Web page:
“The Victorian SES received more than 700 calls for help overnight, after wild weather lashed the state. Melbourne was thrown into chaos late yesterday, when flash floods swept through parts of the city. More than 100 sets of traffic lights were knocked out, while around 20,000 homes lost power. SES crews worked into the night dealing with flooding and fallen trees.”
- Sunrise, Channel 7, 12th February 2010.
I went to the bank today.
I didn’t have to. I really didn’t. I’m a weird one sometimes.
I had a day off work, an afternoon off, and my desk was full of stuff, full of piles of things to do.
I sat there and looked out of my window at the pending storm. I was in boxer shorts. The oppressive high had been sitting over Melbourne in an unusual way, trying to break for nearly two days. It’d been a hot February, muggier than usual. The rain started to hit the next door’s roof in fat drops.
I sat and looked, knowing that there was no end of paperwork to be done. And that there was the logical order for doing them.
Or there was the fun way.
It’s a game my mind plays with me. There is the clever thing to do, the right thing, the smart thing. I can go through my piles of jobs, clearing my desk, feeling a sense of accomplishment at the end of it all.
Or I can get caught up in something else. Far more fun.
* * * * *
I flick through piles, listening to the deep rumble outside. I get up and walk to the back door, only to shut it again, still too hot. I look up at the thick coffee-grey sky outside.
I walk back into the study and sit again. I look through papers strewn from days of piling, eagerly awaiting this moment. I throw a couple of pages in the bin.
And then I see it. Two cheques.
My conscious doesn’t know it. It doesn’t see it for what it is. But somewhere, deeper, I hear the faint call.
It’s the call to adventure.
The cheques have been there for weeks. Insurance cheques. Reality is that they should sit there for weeks more. There’s absolutely no hurry to do anything about them.
But at this moment, right now, in this sticky seat, looking at the disorder all around, there is absolutely nothing more important than getting these things cashed.
I tell myself that it is going to be months – probably years – before I’ll next have a chance to get to a bank. One is made out for $134.95, the other for $396. They have to be cashed today. They just have to.
I grab my keys, and my wallet, checking my watch. The bank closes in thirteen minutes. It’s just up on Swan Street. The rain is falling hard now, good, proper rain, a fully-fledged storm. It spews out from above, the sky spilling over, two days of pent up emotion, now crying down. In buckets. We haven’t seen a storm like this in Melbourne for weeks, if not months.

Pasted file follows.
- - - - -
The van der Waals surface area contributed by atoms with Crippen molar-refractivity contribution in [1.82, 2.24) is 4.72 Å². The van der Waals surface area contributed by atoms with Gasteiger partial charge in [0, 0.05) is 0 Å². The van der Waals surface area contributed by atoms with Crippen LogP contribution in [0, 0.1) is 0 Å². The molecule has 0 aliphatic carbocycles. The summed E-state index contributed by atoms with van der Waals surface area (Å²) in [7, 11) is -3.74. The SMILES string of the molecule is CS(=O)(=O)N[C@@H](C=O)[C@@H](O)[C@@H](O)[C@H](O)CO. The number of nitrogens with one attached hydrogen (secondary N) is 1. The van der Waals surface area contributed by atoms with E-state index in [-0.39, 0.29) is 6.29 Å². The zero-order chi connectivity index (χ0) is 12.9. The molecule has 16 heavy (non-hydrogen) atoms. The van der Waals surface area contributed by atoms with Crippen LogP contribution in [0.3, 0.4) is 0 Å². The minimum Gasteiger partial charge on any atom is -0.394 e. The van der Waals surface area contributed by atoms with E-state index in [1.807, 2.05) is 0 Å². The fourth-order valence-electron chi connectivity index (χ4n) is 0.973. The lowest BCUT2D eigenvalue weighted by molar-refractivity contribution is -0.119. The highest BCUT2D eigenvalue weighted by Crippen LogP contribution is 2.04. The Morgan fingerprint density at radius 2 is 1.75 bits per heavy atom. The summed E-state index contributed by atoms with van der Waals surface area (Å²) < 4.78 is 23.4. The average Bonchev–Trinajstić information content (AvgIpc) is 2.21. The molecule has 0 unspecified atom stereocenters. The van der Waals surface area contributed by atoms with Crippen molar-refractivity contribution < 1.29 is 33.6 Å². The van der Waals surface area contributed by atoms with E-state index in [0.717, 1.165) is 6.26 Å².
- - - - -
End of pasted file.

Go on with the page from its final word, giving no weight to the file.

A perfect day to cash a cheque.
I stand at my doorway, looking beyond the balcony. I still have a choice. I can choose to stay and watch, presently, peacefully. Or I can enter it. My subconscious already says “yes”.
I hesitate for a second, rationalising some more, before checking the rain radar on my phone. It shows that we in the epicentre of the storm; it’s white centre is surrounded by red, orange, yellow, green then blue. It’s the deepest it ever gets. And it’s happening right this minute. The pressure is palpable, like a massive cloud purge, the water vomiting down right now. And the need for me to be in it is equally primal. I grab an umbrella, and after thonging up and throwing on a T-shirt and shorts, I’m out there.
And I’m in it.
I run through the yard to the gate. The umbrella has to bend at an angle to get through. Plops of rain wet the legs of my shorts as my feet splash through puddles, and the cheques remain tucked under my left wing. I hop through the growing stream and to my car, overcome by the inevitable feeling of superiority that comes with having an umbrella. I try to dispel this emotion, knowing the deeper it brews, the more likely it is that a gust of wind will turn it inside out.
I wade through six inches of water, at path’s edge, filling the guttering full. It threatens to sweep off a thong, and again, I feel chuffed at my choice of footware. I jump into the car, closing the door ajar, and managing to fold my umbrella through the crack.
I survey the damage. Wet feet to shins, spotted shorts, otherwise good.
* * * * *
I start the car and head towards Swan Street. Within moments, the windshield is fogged and my visibility is gone. I open a crack in the window and turn my car fan up to full. It whines informally and ineffectively. I euthanase it.
I turn the corner and head right onto Swan. I pass under the train bridge – whump whump, whump whump – the water percussing its beat on my bonnet, interrupted by the train lines overhead.
I drive like I’ve got glaucoma. By this stage, I’m just trying to keep the other car’s highbeams to my right. The windshield is closed in, and through it, I search for the bank’s mid-blue light. I spot it, to my left, not far ahead. I double park outside; at this moment, there is not a single traffic cop working in all of Melbourne. The door opens like a can, the tinny sounds of the rain-slapped world outside leaping in. I manoeuvre my umbrella, and step outside, closing the door as I do.
There on the footpath, I spot a Polynesian woman, cloaked in a plastic bag. She eyes my umbrella enviously. I try to not look smug, as I walk towards the kerb, repeating the wading exercise of five minutes earlier. Only this time, the water is up to my knees. The river runs heavy towards the storm drain, and this time I have to pinch my toes hard, to not lose my thongs. I wade and leap, a last little hop, onto the path.
Surveillance: I’m wet, but compared to Ms Polynesia, I’m cruising. I’m a best case scenario right now.
I look through the glass door, only to see a bank clerk on the other side. Her windows are nearly as fogged as mine, the air con already off. She gives me a little shrug of her shoulders, showing her gappy front-tooth space as she does. You could floss it with a coin.
My face contorts involuntarily, as the Polynesian woman grins.
Gappy mouths her apologies, as she points animatedly at her watch. Behind her, a slick lad stands at the counter, smugly flicking through wads of cash. He licks a finger as he lets out a chuckle. He reminds me of me, five minutes ago. His karma umbrella is definitely up for an inversion on the way home.